Saturday, November 24, 2012

A Lesson from my Heroes: Hold On

George Hodan

As I search for comfort and guidance in my healing journey, I have found some of my greatest help comes from the examples of other survivors of trauma.  I would like to “introduce” you to two of my heroes: Marilyn Van Derbur and James Stockdale. 

Marilyn, the self-proclaimed “quintessential tomboy” became Miss America in 1958, her sophomore year of college. She was also a survivor of childhood abuse. At the time she won the pagent, she was unaware of her past. Like so many of us, she had repressed the memories.  In her book, Miss America By Day, she wrote, “I wish I had known that many--if not most—adults, sexually violated as children, are in their 40’s before they begin to deal with their childhoods. Just knowing that this is “normal” for many survivors would have helped me cope with friends and family members who were saying, ‘This happened a long time ago. Just move on with your life.’”

Like other survivors, Marilyn's well-meaning friends and loved ones, counseled her to "let go and move on."  In another part of the book she explained why that is not possible. “During this time of recovery, I wasn’t remembering the memories and feelings, I was living them. When memories and feelings are split off and stuffed deeply within the body, it is necessary to disgorge them and feel them as if they are happening in real time. This was not a voluntary decision. When memories are triggered. . .the memories and feelings are instantly felt and no amount of willing them away or decision to ”-just get over it,” will work.”

That is exactly how it is for me as well.  Reading her memoir was so validating.  And because I knew she understood, I believed her and felt encouraged when she said there is hope: the pain ends, but you have to do the hard work."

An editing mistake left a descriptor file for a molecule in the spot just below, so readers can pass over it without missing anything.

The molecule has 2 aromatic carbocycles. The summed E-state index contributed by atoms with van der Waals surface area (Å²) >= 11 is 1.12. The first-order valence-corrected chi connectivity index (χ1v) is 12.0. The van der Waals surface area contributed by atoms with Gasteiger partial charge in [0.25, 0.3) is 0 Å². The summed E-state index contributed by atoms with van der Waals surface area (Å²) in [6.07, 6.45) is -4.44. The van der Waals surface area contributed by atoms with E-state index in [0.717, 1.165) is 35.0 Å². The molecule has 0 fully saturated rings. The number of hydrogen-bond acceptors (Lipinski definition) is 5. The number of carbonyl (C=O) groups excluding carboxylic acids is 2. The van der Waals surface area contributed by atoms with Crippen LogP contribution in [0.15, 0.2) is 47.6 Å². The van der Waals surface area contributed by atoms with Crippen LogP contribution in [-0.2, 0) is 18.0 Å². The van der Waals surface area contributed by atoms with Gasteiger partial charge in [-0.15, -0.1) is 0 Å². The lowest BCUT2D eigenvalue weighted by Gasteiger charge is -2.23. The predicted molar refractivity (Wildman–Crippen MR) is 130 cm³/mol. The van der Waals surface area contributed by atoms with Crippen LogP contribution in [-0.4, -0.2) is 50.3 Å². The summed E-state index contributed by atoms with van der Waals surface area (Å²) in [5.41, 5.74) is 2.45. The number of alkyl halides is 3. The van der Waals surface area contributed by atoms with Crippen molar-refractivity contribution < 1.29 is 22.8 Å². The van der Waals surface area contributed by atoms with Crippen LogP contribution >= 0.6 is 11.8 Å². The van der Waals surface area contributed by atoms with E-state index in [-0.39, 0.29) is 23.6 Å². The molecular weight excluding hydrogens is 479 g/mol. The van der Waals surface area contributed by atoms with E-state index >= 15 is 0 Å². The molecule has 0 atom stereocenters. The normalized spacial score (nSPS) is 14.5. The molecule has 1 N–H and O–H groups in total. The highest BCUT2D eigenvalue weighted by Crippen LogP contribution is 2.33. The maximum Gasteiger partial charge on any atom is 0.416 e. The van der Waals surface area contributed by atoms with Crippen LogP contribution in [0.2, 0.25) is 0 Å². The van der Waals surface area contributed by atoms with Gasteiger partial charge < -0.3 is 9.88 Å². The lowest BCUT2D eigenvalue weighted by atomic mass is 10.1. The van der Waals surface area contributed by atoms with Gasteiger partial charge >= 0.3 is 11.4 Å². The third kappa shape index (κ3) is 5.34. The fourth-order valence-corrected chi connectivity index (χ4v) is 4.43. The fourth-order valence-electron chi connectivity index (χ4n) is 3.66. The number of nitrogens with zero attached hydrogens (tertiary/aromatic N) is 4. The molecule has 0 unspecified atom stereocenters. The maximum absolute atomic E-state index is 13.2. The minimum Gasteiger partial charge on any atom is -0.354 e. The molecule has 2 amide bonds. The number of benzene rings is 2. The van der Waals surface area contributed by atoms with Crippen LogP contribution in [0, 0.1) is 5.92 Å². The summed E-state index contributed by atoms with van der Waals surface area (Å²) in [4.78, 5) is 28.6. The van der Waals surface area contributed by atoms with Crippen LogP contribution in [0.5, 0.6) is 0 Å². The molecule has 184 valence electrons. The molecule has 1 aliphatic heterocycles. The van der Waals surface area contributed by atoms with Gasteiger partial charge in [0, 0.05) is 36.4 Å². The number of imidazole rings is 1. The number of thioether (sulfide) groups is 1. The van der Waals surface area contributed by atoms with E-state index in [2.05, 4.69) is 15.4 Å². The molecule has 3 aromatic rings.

James Stockdale and The Stockdale Paradox
Vice Admiral James Stockdale, a Navy Pilot, was shot down in Vietnam and held in the Hoa Lo prison for seven years.  He served part of that time in solitary confinement and was routinely tortured and beaten. 

Admiral Stockdale was later interviewed about his experiences by James C. Collins, for the business book, Good to Great (which I am told is a classic).   During the interview, when asked about how he survived Admiral Stockdale said:
‘I never lost faith in the end of the story, I never doubted not only that I would get out, but also that I would prevail in the end and turn the experience into the defining event of my life, which, in retrospect, I would not trade.”
When Collins asked who didn’t make it out of Vietnam Stockdale replied:
“Oh, that’s easy, the optimists.  Oh, they were the ones who said, 'We’re going to be out by Christmas.’ And Christmas would come, and Christmas would go.  Then they’d say, 'We’re going to be out by Easter.’ And Easter would come, and Easter would go.  And then Thanksgiving, and then it would be Christmas again.  And they died of a broken heart.
“This is a very important lesson.  You must never confuse faith that you will prevail in the end—which you can never afford to lose—with the discipline to confront the most brutal facts of your current  reality, whatever they might be.”